It’s an approach she thinks is doable, especially since 1) her new place in the MKRT warehouse will put her right down the hall from an ATM and 2) a coffee shop falls into the category of establishments – with ice cream parlors and small bakeries – which tend to work best with a cash-only approach.

Bardon’s

Rough Pony won’t be the first property in Northern Michigan to refuse credit card payments. Bardon’s Wonder Freeze, for example – one of Traverse City’s most beloved summer institutions – has long been a cash-only spot. And Art’s Tavern in Glen Arbor, known for its legendary chicken and jalapeno soup, has been cash-only since it opened — since 1934.

“At first, of course, there really was no other option,” Bonnie Nescot, co-owner of Art’s Tavern, said of the restaurant’s decision. After all, the modern credit card wasn’t even invented until 1950. Rather than turning to the new form of payment when it appeared, Art’s stayed the course.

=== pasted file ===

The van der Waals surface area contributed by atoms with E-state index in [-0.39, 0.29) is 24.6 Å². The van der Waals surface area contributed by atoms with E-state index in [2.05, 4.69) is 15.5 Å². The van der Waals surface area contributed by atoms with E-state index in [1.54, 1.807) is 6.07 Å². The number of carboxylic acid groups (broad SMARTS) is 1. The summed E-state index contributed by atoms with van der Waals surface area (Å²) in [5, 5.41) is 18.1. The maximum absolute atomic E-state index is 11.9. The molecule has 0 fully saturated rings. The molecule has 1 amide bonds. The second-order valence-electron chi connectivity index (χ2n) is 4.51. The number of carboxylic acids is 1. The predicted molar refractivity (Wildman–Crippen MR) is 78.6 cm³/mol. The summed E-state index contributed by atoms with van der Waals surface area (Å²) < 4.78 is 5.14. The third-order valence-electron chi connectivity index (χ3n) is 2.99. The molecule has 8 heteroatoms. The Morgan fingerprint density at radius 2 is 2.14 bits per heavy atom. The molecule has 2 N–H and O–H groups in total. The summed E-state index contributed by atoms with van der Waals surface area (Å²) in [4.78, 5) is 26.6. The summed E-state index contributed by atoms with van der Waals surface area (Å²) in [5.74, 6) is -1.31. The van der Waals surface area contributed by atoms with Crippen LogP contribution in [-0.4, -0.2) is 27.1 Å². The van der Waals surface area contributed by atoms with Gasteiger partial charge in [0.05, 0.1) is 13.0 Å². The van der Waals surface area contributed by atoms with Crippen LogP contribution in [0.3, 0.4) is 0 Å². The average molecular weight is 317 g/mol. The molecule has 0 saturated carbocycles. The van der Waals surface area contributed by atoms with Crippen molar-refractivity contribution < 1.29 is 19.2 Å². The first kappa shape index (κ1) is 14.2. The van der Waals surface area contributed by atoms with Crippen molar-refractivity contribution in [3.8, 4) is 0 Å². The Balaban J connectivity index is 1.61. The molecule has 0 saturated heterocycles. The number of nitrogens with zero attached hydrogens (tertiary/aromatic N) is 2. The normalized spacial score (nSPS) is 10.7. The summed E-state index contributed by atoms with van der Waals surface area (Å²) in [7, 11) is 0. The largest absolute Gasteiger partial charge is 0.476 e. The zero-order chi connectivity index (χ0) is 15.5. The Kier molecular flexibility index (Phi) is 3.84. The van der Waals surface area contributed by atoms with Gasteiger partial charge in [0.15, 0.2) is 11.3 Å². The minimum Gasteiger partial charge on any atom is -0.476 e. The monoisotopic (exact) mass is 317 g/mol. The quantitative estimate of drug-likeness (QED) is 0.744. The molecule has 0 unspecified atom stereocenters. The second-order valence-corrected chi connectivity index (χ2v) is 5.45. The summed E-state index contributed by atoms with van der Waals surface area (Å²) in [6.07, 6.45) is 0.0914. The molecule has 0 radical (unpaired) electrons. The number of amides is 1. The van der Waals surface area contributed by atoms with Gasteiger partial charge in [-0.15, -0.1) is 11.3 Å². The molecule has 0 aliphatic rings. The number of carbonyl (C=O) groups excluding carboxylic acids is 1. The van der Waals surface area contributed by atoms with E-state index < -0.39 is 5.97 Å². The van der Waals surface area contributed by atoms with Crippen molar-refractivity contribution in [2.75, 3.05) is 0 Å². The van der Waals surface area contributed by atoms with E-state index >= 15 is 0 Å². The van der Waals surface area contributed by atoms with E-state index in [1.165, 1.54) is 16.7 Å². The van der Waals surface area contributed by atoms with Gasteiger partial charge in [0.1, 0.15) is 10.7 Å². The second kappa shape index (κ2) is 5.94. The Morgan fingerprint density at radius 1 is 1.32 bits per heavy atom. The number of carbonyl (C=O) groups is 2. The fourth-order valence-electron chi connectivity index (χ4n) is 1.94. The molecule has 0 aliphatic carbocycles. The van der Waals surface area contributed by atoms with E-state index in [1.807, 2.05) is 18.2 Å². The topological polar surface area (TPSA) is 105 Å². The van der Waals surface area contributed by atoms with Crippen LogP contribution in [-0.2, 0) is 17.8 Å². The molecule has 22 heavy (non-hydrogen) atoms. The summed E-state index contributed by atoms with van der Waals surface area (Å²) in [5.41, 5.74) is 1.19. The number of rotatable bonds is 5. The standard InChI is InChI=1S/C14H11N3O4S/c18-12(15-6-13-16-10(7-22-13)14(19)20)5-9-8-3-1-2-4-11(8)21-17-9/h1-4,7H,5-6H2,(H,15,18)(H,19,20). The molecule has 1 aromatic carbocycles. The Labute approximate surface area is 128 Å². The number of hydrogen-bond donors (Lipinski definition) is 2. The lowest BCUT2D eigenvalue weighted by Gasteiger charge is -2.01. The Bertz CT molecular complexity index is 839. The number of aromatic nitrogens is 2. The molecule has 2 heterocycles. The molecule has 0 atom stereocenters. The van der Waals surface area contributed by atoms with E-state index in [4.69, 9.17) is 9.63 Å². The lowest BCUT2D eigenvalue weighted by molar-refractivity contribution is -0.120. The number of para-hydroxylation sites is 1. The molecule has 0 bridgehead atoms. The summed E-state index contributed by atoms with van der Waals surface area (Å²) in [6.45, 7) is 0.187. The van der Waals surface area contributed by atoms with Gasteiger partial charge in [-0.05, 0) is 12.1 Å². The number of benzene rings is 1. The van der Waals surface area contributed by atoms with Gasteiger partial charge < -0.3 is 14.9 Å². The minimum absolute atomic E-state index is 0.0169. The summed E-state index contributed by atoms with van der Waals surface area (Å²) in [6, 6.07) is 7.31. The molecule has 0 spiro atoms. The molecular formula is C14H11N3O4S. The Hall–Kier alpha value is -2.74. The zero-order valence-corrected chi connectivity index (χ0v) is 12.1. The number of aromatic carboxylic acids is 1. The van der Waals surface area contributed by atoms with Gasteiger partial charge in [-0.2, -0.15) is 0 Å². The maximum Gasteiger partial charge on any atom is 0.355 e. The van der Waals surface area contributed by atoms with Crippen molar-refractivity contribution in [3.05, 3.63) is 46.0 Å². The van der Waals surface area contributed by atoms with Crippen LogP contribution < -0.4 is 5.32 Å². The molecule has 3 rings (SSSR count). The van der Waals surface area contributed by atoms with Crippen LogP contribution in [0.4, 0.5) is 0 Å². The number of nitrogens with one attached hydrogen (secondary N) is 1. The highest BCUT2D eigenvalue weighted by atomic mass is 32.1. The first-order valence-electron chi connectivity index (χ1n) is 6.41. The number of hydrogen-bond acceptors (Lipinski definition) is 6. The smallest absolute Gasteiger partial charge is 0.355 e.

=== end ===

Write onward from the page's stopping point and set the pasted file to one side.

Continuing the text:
“Over time, it was easier to keep things cash-only,” Nescot continued. “As credit cards became more and more accepted as a method of payment, it was a question of economy. As an example, take half a million dollars in credit card sales and multiply it by the fairly common credit card fee of three percent. $15,000 is a lot of money for a small business.

Still, not accepting credit cards is a bold move for any business in 2022. Every year, the Federal Reserve conducts a payments study — called the Diary of Consumer Payment Choice — to understand the payment habits of consumers in the United States. United. In 2020, cash accounted for 19% of all transactions, surpassed by debit cards (28%) and credit cards (27%).